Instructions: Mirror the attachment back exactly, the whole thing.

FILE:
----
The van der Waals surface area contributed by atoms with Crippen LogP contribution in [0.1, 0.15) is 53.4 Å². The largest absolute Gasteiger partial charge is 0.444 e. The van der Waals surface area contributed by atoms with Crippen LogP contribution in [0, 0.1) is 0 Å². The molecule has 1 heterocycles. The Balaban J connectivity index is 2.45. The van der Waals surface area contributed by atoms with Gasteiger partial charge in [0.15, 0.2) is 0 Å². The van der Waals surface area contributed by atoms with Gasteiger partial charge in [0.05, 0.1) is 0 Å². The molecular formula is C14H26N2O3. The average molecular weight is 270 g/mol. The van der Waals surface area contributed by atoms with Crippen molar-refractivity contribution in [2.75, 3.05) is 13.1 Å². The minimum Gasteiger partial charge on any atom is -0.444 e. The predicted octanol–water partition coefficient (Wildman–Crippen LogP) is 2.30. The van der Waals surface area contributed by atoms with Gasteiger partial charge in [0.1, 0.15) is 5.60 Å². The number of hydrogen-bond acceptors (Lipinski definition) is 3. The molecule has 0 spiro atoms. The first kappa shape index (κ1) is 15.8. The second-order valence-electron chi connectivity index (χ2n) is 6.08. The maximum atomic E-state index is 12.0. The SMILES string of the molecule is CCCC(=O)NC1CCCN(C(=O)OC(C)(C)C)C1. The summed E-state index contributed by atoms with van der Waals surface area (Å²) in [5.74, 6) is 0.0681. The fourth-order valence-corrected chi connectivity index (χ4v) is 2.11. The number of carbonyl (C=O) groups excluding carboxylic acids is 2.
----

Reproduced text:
The van der Waals surface area contributed by atoms with Crippen LogP contribution in [0.1, 0.15) is 53.4 Å². The largest absolute Gasteiger partial charge is 0.444 e. The van der Waals surface area contributed by atoms with Crippen LogP contribution in [0, 0.1) is 0 Å². The molecule has 1 heterocycles. The Balaban J connectivity index is 2.45. The van der Waals surface area contributed by atoms with Gasteiger partial charge in [0.15, 0.2) is 0 Å². The van der Waals surface area contributed by atoms with Gasteiger partial charge in [0.05, 0.1) is 0 Å². The molecular formula is C14H26N2O3. The average molecular weight is 270 g/mol. The van der Waals surface area contributed by atoms with Crippen molar-refractivity contribution in [2.75, 3.05) is 13.1 Å². The minimum Gasteiger partial charge on any atom is -0.444 e. The predicted octanol–water partition coefficient (Wildman–Crippen LogP) is 2.30. The van der Waals surface area contributed by atoms with Gasteiger partial charge in [0.1, 0.15) is 5.60 Å². The number of hydrogen-bond acceptors (Lipinski definition) is 3. The molecule has 0 spiro atoms. The first kappa shape index (κ1) is 15.8. The second-order valence-electron chi connectivity index (χ2n) is 6.08. The maximum atomic E-state index is 12.0. The SMILES string of the molecule is CCCC(=O)NC1CCCN(C(=O)OC(C)(C)C)C1. The summed E-state index contributed by atoms with van der Waals surface area (Å²) in [5.74, 6) is 0.0681. The fourth-order valence-corrected chi connectivity index (χ4v) is 2.11. The number of carbonyl (C=O) groups excluding carboxylic acids is 2.